Sometimes when we get over-tired, it can take longer to find pieces that fit and that can lead to frustration. Doing a jigsaw should be enjoyable, so when you feel yourself getting frustrated, you'll know it's time to step away for a while.

Come back to the jigsaw with a fresh and rested pair of eyes and you'll likely get on much better. You can even get someone else to look at it for you if you get stuck.

Keep going and build your puzzle, piece by piece. It's not a race, nor a competition. It's simply about you enjoying the process of building and solving.

The feeling of accomplishment when you finish is great. It's a feel-good feeling that makes you want more.

I hope that's enough tips for you to feel confident in how to start a jigsaw puzzle. If you feel you need even more help, do view my how to do a 500 piece jigsaw article listed below which is a detailed walkthrough.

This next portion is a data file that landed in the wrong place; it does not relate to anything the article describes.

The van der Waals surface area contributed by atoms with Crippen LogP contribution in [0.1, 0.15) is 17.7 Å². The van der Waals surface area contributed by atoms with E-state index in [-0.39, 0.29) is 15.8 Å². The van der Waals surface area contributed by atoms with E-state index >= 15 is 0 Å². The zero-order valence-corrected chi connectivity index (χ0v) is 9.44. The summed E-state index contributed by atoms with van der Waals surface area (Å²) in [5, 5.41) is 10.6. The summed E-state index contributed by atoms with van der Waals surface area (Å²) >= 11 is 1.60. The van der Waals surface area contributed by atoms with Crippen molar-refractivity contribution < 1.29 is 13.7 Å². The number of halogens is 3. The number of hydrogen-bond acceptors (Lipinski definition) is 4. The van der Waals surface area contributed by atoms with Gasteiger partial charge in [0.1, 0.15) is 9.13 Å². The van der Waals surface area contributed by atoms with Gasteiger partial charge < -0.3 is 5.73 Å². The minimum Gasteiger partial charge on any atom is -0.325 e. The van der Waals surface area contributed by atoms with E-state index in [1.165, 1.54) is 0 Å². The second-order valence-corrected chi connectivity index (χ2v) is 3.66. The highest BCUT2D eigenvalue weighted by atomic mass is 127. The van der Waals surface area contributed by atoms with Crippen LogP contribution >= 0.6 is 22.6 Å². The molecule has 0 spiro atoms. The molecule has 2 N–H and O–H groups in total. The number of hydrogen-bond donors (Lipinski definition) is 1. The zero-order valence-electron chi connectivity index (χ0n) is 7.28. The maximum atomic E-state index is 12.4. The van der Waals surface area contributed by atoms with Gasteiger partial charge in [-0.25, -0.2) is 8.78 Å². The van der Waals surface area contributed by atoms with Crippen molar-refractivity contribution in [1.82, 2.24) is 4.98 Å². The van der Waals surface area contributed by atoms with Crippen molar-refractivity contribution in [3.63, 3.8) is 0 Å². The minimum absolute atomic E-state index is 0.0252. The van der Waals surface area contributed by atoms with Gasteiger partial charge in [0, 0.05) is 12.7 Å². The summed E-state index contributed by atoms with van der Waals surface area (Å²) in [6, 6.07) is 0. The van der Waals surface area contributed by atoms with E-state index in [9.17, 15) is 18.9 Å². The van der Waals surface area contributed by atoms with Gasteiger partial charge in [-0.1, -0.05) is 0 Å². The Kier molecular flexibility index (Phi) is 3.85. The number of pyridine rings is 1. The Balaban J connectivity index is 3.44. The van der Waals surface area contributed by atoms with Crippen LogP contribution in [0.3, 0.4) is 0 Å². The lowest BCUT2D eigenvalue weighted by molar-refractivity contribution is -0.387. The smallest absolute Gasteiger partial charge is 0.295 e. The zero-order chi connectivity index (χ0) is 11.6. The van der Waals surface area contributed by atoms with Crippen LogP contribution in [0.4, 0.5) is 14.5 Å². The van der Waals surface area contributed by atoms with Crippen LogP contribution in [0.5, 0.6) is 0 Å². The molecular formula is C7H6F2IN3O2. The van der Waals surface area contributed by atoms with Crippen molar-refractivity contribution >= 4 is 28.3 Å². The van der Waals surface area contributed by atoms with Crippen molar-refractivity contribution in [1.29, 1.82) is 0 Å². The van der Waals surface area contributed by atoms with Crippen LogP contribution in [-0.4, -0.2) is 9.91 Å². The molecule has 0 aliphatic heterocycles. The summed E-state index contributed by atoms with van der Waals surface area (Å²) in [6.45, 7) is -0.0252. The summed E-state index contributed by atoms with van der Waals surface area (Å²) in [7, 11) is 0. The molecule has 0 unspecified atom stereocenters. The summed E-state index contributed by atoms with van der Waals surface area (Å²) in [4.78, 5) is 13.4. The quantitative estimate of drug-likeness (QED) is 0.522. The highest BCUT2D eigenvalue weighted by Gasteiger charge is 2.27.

Happy puzzling. Marie

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Articles are accurate and true to the best of the author’s knowledge. Content is for informational or entertainment purposes only and does not substitute for personal counsel or professional advice in medical, business, financial, legal, or technical matters. All images on this site are my own or are product and public domain photos that are used with permission.